A well-tended garden is a thing of beauty but also takes a lot of work: planning, weeding, planting and feeding. Last year, Villa Maria high school implemented a new project to ensure students develop their green thumbs, while also learning about environmental science.
The Techno-Farm project is an urban agriculture and composting program built on the school’s campus, with the aim of nudging students and their parents to become more eco-responsible. As part of the initiative, the project received funding from the Ministry of Economy, Science and Innovation’s NovaScience program, which supports institutions that promote youth involved in science and technology.
Since its launch, the high school has allotted more than 2,000 square feet to the garden. Teacher André Cholmsky, who manages the project, said the environmental initiative integrates the school’s four areas of study. Growing the produce connects to the school’s science curriculum, while marketing the produce links to commerce. Students also learn about law and society through studying food-justice issues, local food, and urban agriculture.
Cholmsky says he has seen two major positive impacts on the students. For one, the program has given the students a way to experiment with and apply what they learned in class. Secondly, the students enjoyed and benefited from working outside, even if they didn’t initially know much about gardening or composting.
All grades work on the Techno-Farm as part of their class work. For example, in Grade 7 last year, the students did a soil activity, says Cholmsky, where they would go out to the gardening sites, get some soil and bring it back to the lab for analysis.
Some have also volunteered extra time on their lunch breaks to help with maintenance work, such as weeding and watering the plants. For Sophia Dimitrakopoulos, a Grade 9 student at Villa Maria, volunteering has brought back memories of watching her mom work in her family’s backyard garden. It also made her realize how she could be making more environmentally conscious decisions, like knowing what you can and can’t compost instead of just throwing everything in the garbage.
For Alissa Couture, also in Grade 9, the program is not only an effective way to learn about composting and the environment, but also a lot of fun. “I decided to work on the Techno-Farm in my free time because it was a good way to get my mind off of school, and it’s a way to get some fresh air while applying things I’ve learned in class,” she said.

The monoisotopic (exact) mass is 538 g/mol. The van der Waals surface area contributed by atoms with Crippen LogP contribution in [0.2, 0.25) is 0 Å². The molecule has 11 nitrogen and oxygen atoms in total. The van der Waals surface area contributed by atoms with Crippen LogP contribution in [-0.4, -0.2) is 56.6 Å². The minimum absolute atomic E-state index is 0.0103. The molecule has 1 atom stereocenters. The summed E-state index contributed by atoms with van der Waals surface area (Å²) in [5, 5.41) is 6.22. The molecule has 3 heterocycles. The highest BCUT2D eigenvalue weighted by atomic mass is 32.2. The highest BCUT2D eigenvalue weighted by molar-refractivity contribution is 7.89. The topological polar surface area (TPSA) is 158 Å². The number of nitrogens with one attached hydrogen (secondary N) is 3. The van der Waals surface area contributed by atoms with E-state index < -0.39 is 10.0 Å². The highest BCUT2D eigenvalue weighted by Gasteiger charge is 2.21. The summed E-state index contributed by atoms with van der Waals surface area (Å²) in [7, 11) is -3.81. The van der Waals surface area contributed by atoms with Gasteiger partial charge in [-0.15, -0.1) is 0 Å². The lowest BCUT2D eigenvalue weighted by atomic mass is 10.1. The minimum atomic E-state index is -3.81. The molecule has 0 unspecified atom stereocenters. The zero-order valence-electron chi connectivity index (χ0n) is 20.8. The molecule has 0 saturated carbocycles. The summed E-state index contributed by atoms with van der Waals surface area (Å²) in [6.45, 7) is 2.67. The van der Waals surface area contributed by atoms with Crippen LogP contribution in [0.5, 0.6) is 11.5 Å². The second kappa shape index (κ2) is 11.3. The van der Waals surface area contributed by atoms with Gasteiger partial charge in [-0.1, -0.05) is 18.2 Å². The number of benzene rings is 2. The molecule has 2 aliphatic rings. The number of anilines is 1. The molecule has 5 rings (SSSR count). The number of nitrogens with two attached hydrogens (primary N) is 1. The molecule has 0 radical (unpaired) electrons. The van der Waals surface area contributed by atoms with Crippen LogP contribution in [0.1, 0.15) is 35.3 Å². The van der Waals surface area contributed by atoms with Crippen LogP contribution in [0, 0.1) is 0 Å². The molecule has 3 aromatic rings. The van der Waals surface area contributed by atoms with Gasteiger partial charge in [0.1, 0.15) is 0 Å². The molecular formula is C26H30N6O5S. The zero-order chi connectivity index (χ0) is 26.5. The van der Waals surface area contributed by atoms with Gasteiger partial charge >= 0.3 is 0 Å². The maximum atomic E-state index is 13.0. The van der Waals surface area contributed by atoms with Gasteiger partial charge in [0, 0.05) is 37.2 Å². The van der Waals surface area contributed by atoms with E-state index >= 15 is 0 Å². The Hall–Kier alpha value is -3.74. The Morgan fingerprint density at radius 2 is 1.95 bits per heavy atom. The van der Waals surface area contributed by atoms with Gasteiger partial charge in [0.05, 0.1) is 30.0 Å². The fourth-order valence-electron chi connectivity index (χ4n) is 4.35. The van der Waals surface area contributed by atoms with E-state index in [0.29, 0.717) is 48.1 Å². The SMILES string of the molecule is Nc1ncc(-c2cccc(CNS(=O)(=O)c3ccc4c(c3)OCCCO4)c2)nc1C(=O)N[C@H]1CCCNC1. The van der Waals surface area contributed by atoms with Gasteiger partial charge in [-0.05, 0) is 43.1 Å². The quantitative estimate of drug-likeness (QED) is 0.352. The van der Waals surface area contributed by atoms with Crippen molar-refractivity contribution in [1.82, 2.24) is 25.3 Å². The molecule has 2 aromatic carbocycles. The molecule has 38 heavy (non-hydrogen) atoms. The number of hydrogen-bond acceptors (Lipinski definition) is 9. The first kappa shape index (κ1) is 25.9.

Cholmsky says the students tried planting eggplants, tomatoes, ground cherries, zucchinis, and sweet and hot peppers in their first year. But because gardening season doesn’t coincide with the school year, the goal this time around is to plant the crops that grew best from the year before.
“We had to choose the varieties of plants that require very little maintenance yet grow very well in our environment,” Cholmsky says. “So we settled on sweet peppers, 15 grapevines and strawberries.”
Crops grown last year were given to the students and their families, as well as the school’s teachers and staff.
The school has also implemented a composting aspect to the program. Students composted leftover cafeteria food as well as anything they snacked on during the day, such as apples and bananas, and disposed of them using bins within the school grounds. They have added the compost to their soil stock.
In January, the Techno-Farm won a DUX Grand Prix Award in the government institution category at a ceremony at Marché Bonsecours. The award goes to institutions that promote alternative and healthy food sources and a healthy lifestyle. This particular category recognizes non-commercial organizations like schools for their efforts.
“It’s a great honour, of course,” Cholmsky said. “It gives us confidence that we’re moving in the right direction, that there is some soundness to our goals.”
Now in its second year of development, the hope is that the school will be able to grow enough produce to donate its products to local food banks and communities.